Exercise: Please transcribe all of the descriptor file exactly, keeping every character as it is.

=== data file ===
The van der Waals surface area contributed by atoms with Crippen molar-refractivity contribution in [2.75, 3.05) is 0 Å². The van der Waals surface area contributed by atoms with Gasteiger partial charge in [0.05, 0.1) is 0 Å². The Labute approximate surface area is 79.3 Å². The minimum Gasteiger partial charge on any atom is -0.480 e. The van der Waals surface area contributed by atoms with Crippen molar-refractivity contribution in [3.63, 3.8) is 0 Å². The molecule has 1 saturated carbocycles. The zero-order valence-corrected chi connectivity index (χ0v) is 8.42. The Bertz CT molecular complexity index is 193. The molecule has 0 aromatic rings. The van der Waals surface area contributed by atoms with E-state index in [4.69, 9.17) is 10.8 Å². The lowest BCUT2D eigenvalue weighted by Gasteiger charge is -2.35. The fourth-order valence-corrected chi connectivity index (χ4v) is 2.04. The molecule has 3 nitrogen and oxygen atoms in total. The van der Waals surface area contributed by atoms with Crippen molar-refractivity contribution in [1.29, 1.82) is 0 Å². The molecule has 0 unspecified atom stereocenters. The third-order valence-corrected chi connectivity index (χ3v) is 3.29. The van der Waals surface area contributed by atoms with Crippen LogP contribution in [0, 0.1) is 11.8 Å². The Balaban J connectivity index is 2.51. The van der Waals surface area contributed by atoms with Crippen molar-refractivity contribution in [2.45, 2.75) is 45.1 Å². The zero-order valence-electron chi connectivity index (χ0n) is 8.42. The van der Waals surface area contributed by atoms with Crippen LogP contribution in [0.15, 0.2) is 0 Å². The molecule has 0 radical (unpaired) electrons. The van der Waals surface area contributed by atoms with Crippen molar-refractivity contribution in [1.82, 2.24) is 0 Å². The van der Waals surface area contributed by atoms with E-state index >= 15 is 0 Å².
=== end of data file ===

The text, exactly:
The van der Waals surface area contributed by atoms with Crippen molar-refractivity contribution in [2.75, 3.05) is 0 Å². The van der Waals surface area contributed by atoms with Gasteiger partial charge in [0.05, 0.1) is 0 Å². The Labute approximate surface area is 79.3 Å². The minimum Gasteiger partial charge on any atom is -0.480 e. The van der Waals surface area contributed by atoms with Crippen molar-refractivity contribution in [3.63, 3.8) is 0 Å². The molecule has 1 saturated carbocycles. The zero-order valence-corrected chi connectivity index (χ0v) is 8.42. The Bertz CT molecular complexity index is 193. The molecule has 0 aromatic rings. The van der Waals surface area contributed by atoms with E-state index in [4.69, 9.17) is 10.8 Å². The lowest BCUT2D eigenvalue weighted by Gasteiger charge is -2.35. The fourth-order valence-corrected chi connectivity index (χ4v) is 2.04. The molecule has 3 nitrogen and oxygen atoms in total. The van der Waals surface area contributed by atoms with Crippen molar-refractivity contribution in [1.29, 1.82) is 0 Å². The molecule has 0 unspecified atom stereocenters. The third-order valence-corrected chi connectivity index (χ3v) is 3.29. The van der Waals surface area contributed by atoms with Crippen LogP contribution in [0, 0.1) is 11.8 Å². The Balaban J connectivity index is 2.51. The van der Waals surface area contributed by atoms with Crippen molar-refractivity contribution in [2.45, 2.75) is 45.1 Å². The zero-order valence-electron chi connectivity index (χ0n) is 8.42. The van der Waals surface area contributed by atoms with Crippen LogP contribution in [0.15, 0.2) is 0 Å². The molecule has 0 radical (unpaired) electrons. The van der Waals surface area contributed by atoms with Crippen molar-refractivity contribution in [1.82, 2.24) is 0 Å². The van der Waals surface area contributed by atoms with E-state index >= 15 is 0 Å².